The message of Mayor Wood to the Common Council of this city, will be read with attention, not only here but throughout the State. It treats exclusively of the relations of the City to the State at large, and presents, with much clearness and force, the invasions which the latter, acting through its Legislature, has made upon our rights.

With many, perhaps we should say with most of the complaints made by Mayor Wood, we fully agree. The policy pursued by the Legislature of the State towards the City has been an infamous one, subversive of the plainest principles of local government, and of the rights and privileges of the people of this locality. It is no sufficient excuse for this invasion of local rights, that corruption has sometimes obtained ascendancy in our administration, or that the interests of the people could be more effectually guarded, in some particulars, under State than under City management. The right to manage their own local affairs in their own way, is inherent; and the Legislature can only deprive us of it by violent and unwarranted usurpation, such as has been resorted to in numerous instances in past years.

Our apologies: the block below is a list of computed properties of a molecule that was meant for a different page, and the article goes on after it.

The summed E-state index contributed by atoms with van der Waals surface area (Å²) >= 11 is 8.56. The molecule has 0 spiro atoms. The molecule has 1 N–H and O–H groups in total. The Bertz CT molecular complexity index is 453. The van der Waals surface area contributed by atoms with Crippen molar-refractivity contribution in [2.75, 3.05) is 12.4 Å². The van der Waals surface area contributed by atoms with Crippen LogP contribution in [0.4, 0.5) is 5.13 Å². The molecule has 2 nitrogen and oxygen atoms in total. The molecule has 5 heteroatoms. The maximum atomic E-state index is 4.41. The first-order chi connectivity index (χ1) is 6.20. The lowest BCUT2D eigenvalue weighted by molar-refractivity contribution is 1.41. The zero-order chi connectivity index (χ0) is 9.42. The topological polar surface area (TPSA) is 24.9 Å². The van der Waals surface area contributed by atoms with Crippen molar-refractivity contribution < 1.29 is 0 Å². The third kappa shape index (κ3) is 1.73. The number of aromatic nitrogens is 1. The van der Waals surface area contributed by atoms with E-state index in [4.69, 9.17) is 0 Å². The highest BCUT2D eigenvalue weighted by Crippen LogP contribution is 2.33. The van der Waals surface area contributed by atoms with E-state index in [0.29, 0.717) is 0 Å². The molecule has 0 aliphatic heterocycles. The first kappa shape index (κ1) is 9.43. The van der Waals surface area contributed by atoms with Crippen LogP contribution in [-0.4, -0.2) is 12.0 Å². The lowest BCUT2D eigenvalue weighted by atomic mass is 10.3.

It is peculiarly appropriate for the Chief Magistrate of New York, on occasions like the present, to point out the abuses which have grown up, the usurpations which have been practised, and the inroads upon vested rights which have been made by the Legislature. These abuses, usurpations and inroads, can never be justified, even upon the plea that they are designed to promote the welfare of the people of the city; but when notoriously if not avowedly designed to promote partizan ends, and to subject the independent citizens of this city to the domination of a central power, whose strength is to be perpetuated and success promoted by the control of the great amount of patronage thus placed at its disposal, they become simply oppressions, which may be resisted in every lawful and appropriate form until redress is obtained.